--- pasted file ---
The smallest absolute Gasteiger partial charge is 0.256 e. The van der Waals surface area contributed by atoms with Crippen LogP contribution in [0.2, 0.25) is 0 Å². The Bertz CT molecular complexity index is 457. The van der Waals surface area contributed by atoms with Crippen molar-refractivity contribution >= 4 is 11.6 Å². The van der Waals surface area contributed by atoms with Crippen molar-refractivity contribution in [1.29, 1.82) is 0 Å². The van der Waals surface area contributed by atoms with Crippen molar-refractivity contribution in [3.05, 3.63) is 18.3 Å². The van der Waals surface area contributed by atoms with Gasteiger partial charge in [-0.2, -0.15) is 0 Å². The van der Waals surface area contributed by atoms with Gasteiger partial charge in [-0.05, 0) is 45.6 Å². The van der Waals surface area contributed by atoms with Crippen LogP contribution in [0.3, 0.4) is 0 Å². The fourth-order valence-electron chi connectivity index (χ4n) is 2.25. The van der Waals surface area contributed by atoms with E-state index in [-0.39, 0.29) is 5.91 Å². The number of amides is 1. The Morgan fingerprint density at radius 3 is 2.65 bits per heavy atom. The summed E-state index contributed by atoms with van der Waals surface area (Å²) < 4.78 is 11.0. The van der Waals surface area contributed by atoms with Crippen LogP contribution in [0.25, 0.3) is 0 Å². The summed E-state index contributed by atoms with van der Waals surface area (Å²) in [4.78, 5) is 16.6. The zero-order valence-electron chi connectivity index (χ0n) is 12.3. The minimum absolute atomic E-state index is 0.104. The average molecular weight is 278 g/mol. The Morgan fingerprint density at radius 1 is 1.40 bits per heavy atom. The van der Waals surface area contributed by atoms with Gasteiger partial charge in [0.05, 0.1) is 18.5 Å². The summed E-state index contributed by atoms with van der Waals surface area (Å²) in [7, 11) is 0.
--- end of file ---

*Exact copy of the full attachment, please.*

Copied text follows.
The smallest absolute Gasteiger partial charge is 0.256 e. The van der Waals surface area contributed by atoms with Crippen LogP contribution in [0.2, 0.25) is 0 Å². The Bertz CT molecular complexity index is 457. The van der Waals surface area contributed by atoms with Crippen molar-refractivity contribution >= 4 is 11.6 Å². The van der Waals surface area contributed by atoms with Crippen molar-refractivity contribution in [1.29, 1.82) is 0 Å². The van der Waals surface area contributed by atoms with Crippen molar-refractivity contribution in [3.05, 3.63) is 18.3 Å². The van der Waals surface area contributed by atoms with Gasteiger partial charge in [-0.2, -0.15) is 0 Å². The van der Waals surface area contributed by atoms with Gasteiger partial charge in [-0.05, 0) is 45.6 Å². The van der Waals surface area contributed by atoms with Crippen LogP contribution in [0.3, 0.4) is 0 Å². The fourth-order valence-electron chi connectivity index (χ4n) is 2.25. The van der Waals surface area contributed by atoms with E-state index in [-0.39, 0.29) is 5.91 Å². The number of amides is 1. The Morgan fingerprint density at radius 3 is 2.65 bits per heavy atom. The summed E-state index contributed by atoms with van der Waals surface area (Å²) < 4.78 is 11.0. The van der Waals surface area contributed by atoms with Crippen LogP contribution in [0.25, 0.3) is 0 Å². The summed E-state index contributed by atoms with van der Waals surface area (Å²) in [4.78, 5) is 16.6. The zero-order valence-electron chi connectivity index (χ0n) is 12.3. The minimum absolute atomic E-state index is 0.104. The average molecular weight is 278 g/mol. The Morgan fingerprint density at radius 1 is 1.40 bits per heavy atom. The van der Waals surface area contributed by atoms with Gasteiger partial charge in [0.05, 0.1) is 18.5 Å². The summed E-state index contributed by atoms with van der Waals surface area (Å²) in [7, 11) is 0.